Intellectual Property Rights
Intellectual Property Rights (IPR) are the legal rights governing the use of creations of the human minds like inventions, designs, or other intangibles in their expressed form. These are statutory rights governed in accordance with the provisions of corresponding legislations. The term intellectual property refers to creation of mind or the intellect, and that IP rights may be protected at law in the same way as any other form of property. They usually give the creator an exclusive right over the use of his/her creations for a certain period of time.
Intellectual property rights are traditionally divided into two main categories:
- Copyright and rights related to copyright: i.e. rights granted to authors of literary and artistic works, and the rights of performers, producers of phonograms and broadcasting organizations. The main purpose of protection of copyright and related rights is to encourage and reward creative work.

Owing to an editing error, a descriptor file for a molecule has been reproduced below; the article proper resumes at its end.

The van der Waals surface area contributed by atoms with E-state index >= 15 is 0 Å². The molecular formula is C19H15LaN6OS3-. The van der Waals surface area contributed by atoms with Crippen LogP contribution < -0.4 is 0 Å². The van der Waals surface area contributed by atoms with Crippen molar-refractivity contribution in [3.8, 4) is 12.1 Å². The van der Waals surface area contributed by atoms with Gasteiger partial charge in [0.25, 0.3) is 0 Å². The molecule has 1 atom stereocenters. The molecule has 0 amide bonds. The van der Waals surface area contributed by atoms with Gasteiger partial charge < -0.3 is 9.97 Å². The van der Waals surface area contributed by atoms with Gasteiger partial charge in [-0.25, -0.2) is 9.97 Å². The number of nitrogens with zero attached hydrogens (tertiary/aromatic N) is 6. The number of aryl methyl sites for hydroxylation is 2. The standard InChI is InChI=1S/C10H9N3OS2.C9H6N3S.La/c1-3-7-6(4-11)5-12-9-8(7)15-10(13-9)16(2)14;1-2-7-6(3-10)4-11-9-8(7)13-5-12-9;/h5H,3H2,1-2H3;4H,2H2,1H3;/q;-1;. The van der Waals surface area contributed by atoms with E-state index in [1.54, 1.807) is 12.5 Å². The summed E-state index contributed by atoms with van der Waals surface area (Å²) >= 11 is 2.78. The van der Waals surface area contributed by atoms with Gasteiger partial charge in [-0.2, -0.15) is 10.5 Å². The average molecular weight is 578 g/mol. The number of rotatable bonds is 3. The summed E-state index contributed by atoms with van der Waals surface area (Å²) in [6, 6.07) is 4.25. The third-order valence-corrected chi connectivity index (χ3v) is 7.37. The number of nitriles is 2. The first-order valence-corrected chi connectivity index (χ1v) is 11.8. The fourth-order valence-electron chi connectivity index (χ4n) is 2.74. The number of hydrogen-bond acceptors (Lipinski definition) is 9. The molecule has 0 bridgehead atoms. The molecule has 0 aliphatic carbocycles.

- Industrial property: This includes (1) the protection of distinctive signs such as trademarks and geographical indications, and (2) industrial property protected primarily to stimulate innovation, design and the creation of technology. This category includes inventions (protected by patents), industrial designs and trade secrets.
Patents, industrial designs, integrated circuit designs, geographical indications and trademarks have to be registered in order to receive protection. The registration includes a description of what is being protected – the invention, design, brand name, logo, etc – and this description is public information.
Copyright and trade secrets are protected automatically according to specified conditions. They do not have to be registered, and therefore there is no need to disclose, for example, how copyrighted computer software is constructed.
World Intellectual Property Organization (WIPO)and the World Trade Organization (WTO)are the two main international bodies that administer and oversee international intellectual property obligations.